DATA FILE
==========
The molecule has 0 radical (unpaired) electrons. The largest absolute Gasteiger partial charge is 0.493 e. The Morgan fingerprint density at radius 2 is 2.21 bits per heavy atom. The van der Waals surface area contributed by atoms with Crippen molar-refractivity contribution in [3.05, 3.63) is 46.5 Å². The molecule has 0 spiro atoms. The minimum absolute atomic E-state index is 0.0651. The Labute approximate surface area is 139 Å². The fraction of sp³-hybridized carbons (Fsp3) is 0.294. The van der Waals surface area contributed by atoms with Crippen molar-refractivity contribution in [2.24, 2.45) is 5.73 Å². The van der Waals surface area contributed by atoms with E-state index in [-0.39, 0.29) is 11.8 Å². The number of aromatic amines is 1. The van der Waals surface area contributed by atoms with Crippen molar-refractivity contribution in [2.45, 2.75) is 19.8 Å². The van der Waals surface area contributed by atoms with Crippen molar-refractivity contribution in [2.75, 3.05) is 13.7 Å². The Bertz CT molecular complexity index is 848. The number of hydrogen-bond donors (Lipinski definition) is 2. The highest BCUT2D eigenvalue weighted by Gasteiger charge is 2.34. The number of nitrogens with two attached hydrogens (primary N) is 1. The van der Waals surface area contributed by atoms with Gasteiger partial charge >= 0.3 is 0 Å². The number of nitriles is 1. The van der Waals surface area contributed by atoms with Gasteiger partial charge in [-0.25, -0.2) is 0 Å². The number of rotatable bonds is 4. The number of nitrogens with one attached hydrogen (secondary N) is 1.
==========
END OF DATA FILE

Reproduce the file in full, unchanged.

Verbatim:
The molecule has 0 radical (unpaired) electrons. The largest absolute Gasteiger partial charge is 0.493 e. The Morgan fingerprint density at radius 2 is 2.21 bits per heavy atom. The van der Waals surface area contributed by atoms with Crippen molar-refractivity contribution in [3.05, 3.63) is 46.5 Å². The molecule has 0 spiro atoms. The minimum absolute atomic E-state index is 0.0651. The Labute approximate surface area is 139 Å². The fraction of sp³-hybridized carbons (Fsp3) is 0.294. The van der Waals surface area contributed by atoms with Crippen molar-refractivity contribution in [2.24, 2.45) is 5.73 Å². The van der Waals surface area contributed by atoms with E-state index in [-0.39, 0.29) is 11.8 Å². The number of aromatic amines is 1. The van der Waals surface area contributed by atoms with Crippen molar-refractivity contribution in [2.45, 2.75) is 19.8 Å². The van der Waals surface area contributed by atoms with Crippen molar-refractivity contribution in [2.75, 3.05) is 13.7 Å². The Bertz CT molecular complexity index is 848. The number of hydrogen-bond donors (Lipinski definition) is 2. The highest BCUT2D eigenvalue weighted by Gasteiger charge is 2.34. The number of nitrogens with two attached hydrogens (primary N) is 1. The van der Waals surface area contributed by atoms with Gasteiger partial charge >= 0.3 is 0 Å². The number of nitriles is 1. The van der Waals surface area contributed by atoms with Gasteiger partial charge in [-0.25, -0.2) is 0 Å². The number of rotatable bonds is 4. The number of nitrogens with one attached hydrogen (secondary N) is 1.